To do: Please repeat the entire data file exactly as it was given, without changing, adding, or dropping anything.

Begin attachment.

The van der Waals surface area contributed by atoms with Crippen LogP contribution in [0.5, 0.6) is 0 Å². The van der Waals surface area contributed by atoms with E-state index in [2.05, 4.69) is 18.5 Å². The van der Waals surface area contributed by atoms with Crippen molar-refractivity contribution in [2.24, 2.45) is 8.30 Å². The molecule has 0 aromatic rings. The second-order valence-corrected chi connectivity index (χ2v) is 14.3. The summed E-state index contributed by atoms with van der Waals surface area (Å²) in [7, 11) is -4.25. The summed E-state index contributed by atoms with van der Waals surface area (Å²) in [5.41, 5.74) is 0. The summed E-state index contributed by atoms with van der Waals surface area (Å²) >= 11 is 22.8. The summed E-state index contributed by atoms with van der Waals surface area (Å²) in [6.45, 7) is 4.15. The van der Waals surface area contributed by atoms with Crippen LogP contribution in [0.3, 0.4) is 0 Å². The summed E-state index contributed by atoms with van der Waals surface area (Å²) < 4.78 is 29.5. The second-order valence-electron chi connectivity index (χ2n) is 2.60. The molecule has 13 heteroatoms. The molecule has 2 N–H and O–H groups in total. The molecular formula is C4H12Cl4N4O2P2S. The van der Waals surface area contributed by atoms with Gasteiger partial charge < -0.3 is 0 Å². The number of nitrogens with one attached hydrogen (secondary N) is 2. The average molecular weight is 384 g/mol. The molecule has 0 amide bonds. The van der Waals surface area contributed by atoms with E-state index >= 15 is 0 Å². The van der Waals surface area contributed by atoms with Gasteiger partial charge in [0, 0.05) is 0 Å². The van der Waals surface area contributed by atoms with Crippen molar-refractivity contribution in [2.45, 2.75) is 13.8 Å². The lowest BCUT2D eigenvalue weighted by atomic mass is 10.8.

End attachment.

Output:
The van der Waals surface area contributed by atoms with Crippen LogP contribution in [0.5, 0.6) is 0 Å². The van der Waals surface area contributed by atoms with E-state index in [2.05, 4.69) is 18.5 Å². The van der Waals surface area contributed by atoms with Crippen molar-refractivity contribution in [2.24, 2.45) is 8.30 Å². The molecule has 0 aromatic rings. The second-order valence-corrected chi connectivity index (χ2v) is 14.3. The summed E-state index contributed by atoms with van der Waals surface area (Å²) in [7, 11) is -4.25. The summed E-state index contributed by atoms with van der Waals surface area (Å²) in [5.41, 5.74) is 0. The summed E-state index contributed by atoms with van der Waals surface area (Å²) >= 11 is 22.8. The summed E-state index contributed by atoms with van der Waals surface area (Å²) in [6.45, 7) is 4.15. The van der Waals surface area contributed by atoms with Crippen LogP contribution in [0.3, 0.4) is 0 Å². The summed E-state index contributed by atoms with van der Waals surface area (Å²) < 4.78 is 29.5. The second-order valence-electron chi connectivity index (χ2n) is 2.60. The molecule has 13 heteroatoms. The molecule has 2 N–H and O–H groups in total. The molecular formula is C4H12Cl4N4O2P2S. The van der Waals surface area contributed by atoms with Gasteiger partial charge < -0.3 is 0 Å². The number of nitrogens with one attached hydrogen (secondary N) is 2. The average molecular weight is 384 g/mol. The molecule has 0 amide bonds. The van der Waals surface area contributed by atoms with E-state index >= 15 is 0 Å². The van der Waals surface area contributed by atoms with Gasteiger partial charge in [0, 0.05) is 0 Å². The van der Waals surface area contributed by atoms with Crippen molar-refractivity contribution in [2.45, 2.75) is 13.8 Å². The lowest BCUT2D eigenvalue weighted by atomic mass is 10.8.